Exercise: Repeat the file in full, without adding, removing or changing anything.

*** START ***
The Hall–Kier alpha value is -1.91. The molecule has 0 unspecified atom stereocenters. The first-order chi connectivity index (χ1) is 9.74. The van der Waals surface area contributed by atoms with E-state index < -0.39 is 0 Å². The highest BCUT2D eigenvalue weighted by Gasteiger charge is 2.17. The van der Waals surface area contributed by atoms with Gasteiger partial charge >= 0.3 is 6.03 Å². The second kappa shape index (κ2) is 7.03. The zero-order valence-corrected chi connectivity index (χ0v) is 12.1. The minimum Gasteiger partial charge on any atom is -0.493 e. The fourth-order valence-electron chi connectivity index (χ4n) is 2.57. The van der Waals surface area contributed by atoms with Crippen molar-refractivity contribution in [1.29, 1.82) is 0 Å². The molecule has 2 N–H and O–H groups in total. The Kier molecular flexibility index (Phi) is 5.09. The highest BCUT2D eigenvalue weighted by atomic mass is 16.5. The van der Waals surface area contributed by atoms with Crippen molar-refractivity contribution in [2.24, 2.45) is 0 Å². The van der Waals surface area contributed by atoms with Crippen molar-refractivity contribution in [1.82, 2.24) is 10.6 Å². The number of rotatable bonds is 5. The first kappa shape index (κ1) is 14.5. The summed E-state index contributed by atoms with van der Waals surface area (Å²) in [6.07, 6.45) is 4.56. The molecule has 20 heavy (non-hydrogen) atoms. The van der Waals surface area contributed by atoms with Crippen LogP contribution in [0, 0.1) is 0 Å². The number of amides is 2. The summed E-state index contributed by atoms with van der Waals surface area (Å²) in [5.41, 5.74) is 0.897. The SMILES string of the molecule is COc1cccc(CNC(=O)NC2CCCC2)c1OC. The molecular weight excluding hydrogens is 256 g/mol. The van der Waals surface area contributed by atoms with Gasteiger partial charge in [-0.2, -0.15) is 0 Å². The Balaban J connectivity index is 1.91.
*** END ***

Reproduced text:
The Hall–Kier alpha value is -1.91. The molecule has 0 unspecified atom stereocenters. The first-order chi connectivity index (χ1) is 9.74. The van der Waals surface area contributed by atoms with E-state index < -0.39 is 0 Å². The highest BCUT2D eigenvalue weighted by Gasteiger charge is 2.17. The van der Waals surface area contributed by atoms with Gasteiger partial charge >= 0.3 is 6.03 Å². The second kappa shape index (κ2) is 7.03. The zero-order valence-corrected chi connectivity index (χ0v) is 12.1. The minimum Gasteiger partial charge on any atom is -0.493 e. The fourth-order valence-electron chi connectivity index (χ4n) is 2.57. The van der Waals surface area contributed by atoms with Crippen molar-refractivity contribution in [1.29, 1.82) is 0 Å². The molecule has 2 N–H and O–H groups in total. The Kier molecular flexibility index (Phi) is 5.09. The highest BCUT2D eigenvalue weighted by atomic mass is 16.5. The van der Waals surface area contributed by atoms with Crippen molar-refractivity contribution in [2.24, 2.45) is 0 Å². The van der Waals surface area contributed by atoms with Crippen molar-refractivity contribution in [1.82, 2.24) is 10.6 Å². The number of rotatable bonds is 5. The first kappa shape index (κ1) is 14.5. The summed E-state index contributed by atoms with van der Waals surface area (Å²) in [6.07, 6.45) is 4.56. The molecule has 20 heavy (non-hydrogen) atoms. The van der Waals surface area contributed by atoms with Crippen LogP contribution in [0, 0.1) is 0 Å². The number of amides is 2. The summed E-state index contributed by atoms with van der Waals surface area (Å²) in [5.41, 5.74) is 0.897. The SMILES string of the molecule is COc1cccc(CNC(=O)NC2CCCC2)c1OC. The molecular weight excluding hydrogens is 256 g/mol. The van der Waals surface area contributed by atoms with Gasteiger partial charge in [-0.2, -0.15) is 0 Å². The Balaban J connectivity index is 1.91.